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PureSnowX

Quadtree problem.

4 posts in this topic

Hello all!

I'v been adventurous enough to try to implement a Quad-tree.
But I keep getting these Unhandled exceptions everywhere around the code, it seems like it doesn't allocate the memory or the memory of the allocated items get corrupted.

Am I doing something wrong inside my code? I know that if I place to many objects near each other the program will most likely crash due to it trying to produce infinite nodes since there are to many nodes inside the new node.

But it's crashing during start up so it's not that.
Hopefully someone can help me and spot the problem somewhere inside my code.

Here is an example of the error message I am getting:
[quote]
Unhandled exception at 0x00488cf6 in SFML Quadtree.exe: 0xC0000005: Access violation reading location 0x00000000.
[/quote]

And down below is the vital and "minimal" ( excluding the Object class since it only contains a rectangle object ) and the headerfile of the Quadtree since well most of the information is already inside the .cpp file.

[CODE]

#include <iostream>
#include <SFML/Graphics.hpp>
#include "Quadtree.hpp"


int main()
{
sf::RenderWindow window(sf::VideoMode(800, 600, 32), "Quadtree - Structure and Split Example");
sf::Event evnt;
Quadtree qTree( 0,0, window.getSize().x, window.getSize().y, window, 0 );
int drawCalls = 0;
int collisionCalls = 0;

sf::Clock frameClock;
const float TIMER = 1.0f / 0.5f;
while(window.isOpen())
{
while(window.pollEvent(evnt))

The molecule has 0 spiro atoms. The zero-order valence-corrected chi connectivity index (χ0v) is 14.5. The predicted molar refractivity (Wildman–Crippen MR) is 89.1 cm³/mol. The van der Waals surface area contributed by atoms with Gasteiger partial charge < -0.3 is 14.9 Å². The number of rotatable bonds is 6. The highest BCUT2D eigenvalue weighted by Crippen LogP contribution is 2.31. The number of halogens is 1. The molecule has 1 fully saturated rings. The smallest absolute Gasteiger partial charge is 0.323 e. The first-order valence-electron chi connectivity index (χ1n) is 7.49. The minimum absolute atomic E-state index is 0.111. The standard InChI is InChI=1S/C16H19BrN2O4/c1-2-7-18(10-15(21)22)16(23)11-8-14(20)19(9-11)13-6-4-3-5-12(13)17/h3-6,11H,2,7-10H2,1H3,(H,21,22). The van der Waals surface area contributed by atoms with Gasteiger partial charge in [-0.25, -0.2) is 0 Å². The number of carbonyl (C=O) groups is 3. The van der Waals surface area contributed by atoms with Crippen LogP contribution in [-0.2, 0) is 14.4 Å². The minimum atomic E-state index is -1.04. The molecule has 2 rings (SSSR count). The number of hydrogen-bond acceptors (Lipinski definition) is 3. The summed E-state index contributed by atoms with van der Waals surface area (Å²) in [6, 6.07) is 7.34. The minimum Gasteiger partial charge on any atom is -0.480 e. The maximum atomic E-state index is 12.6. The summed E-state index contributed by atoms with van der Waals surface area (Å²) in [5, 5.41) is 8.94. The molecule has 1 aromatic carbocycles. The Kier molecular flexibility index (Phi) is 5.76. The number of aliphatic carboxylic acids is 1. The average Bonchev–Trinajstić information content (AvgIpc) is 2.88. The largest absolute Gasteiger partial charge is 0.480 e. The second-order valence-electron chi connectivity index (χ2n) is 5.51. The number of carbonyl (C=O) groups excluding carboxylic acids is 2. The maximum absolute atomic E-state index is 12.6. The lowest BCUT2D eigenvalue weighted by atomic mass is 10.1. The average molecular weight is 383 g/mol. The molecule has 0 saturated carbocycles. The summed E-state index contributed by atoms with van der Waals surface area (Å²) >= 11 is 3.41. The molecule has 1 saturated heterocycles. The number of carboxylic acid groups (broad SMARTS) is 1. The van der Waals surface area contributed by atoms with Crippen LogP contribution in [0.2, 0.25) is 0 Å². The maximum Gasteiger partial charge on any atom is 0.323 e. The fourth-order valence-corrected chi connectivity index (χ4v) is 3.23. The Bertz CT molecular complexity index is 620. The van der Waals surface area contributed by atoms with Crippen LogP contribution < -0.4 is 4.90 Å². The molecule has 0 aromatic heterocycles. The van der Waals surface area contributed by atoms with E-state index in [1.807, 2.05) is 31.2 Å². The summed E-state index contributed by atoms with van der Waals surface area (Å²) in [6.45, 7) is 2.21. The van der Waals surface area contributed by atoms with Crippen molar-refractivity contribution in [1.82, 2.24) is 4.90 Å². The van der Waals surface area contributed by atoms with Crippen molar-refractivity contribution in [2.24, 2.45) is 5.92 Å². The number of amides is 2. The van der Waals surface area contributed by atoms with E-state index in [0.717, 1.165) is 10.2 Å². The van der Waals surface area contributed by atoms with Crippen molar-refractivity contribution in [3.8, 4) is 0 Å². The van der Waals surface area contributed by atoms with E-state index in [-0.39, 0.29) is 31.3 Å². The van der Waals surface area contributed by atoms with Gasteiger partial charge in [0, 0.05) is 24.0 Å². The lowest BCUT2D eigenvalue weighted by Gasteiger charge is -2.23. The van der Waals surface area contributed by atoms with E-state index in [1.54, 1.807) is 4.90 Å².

{
if(evnt.type == sf::Event::Closed)
window.close();

if(evnt.type == sf::Event::MouseButtonReleased)
{
if(evnt.mouseButton.button == sf::Mouse::Button::Left)
{
qTree.add(new Object(sf::Mouse::getPosition(window).x, sf::Mouse::getPosition(window).y));
std::cout << "Added object to node" << std::endl;
std::cout << collisionCalls << " collisions performed." << std::endl;
collisionCalls = 0;
}
}

}
if(frameClock.getElapsedTime().asSeconds() > TIMER)
{
frameClock.restart();
std::cout << drawCalls << " drawcalls performed." << std::endl;
}
drawCalls = 0;
window.clear(sf::Color(94, 174, 255));
qTree.display(drawCalls);
window.display();
}

return 0;
}
[/CODE]

And here is the Quadtree.cpp
[CODE]
#include "Quadtree.hpp"
#include <iostream>

const int Quadtree::MAX_DEPTH = 7;
const int Quadtree::MAX_OBJECTS = 4;

Quadtree::Quadtree(float x, float y, float width, float height, sf::RenderWindow& wndw, int depth)
{
quadX = x;
quadY = y;
quadWidth = width;
quadHeight = height;
window = &wndw;
nodeStatus = LEAF;
quadDepth = depth;
objectNumber = 0;

rect.setFillColor(sf::Color::Black);
rect.setOutlineColor(sf::Color::Magenta);
rect.setOutlineThickness(1);
rect.setPosition(x, y);
rect.setSize(sf::Vector2f(width, height));

quad.left = x;
quad.top = y;
quad.width = width;
quad.height = height;

for(int i = 0; i < 4; i++)
nodes[i] = NULL;
}
Quadtree::~Quadtree()
{
for(int n = 0; n < 4; n++)
{
if(nodes[n] != NULL)
delete nodes[n];
}
}


void Quadtree::add(Object* object)
{
objectNumber++;
objects.push_back(new Object(*object));
if(objectNumber >= MAX_OBJECTS)
{
split();
}
}

void Quadtree::split()
{
if(quadDepth >= MAX_DEPTH)
return;

for(int i = 0; i < objects.size(); i++)
{
pass(objects[i]);
delete objects[i];
objects.erase(objects.begin() + i);
--i;
}
}

void Quadtree::pass(Object* object)
{
/* Determite where it should be placed */
if(object->getX() > quadWidth/2) /* If true, place somewhere on the right side */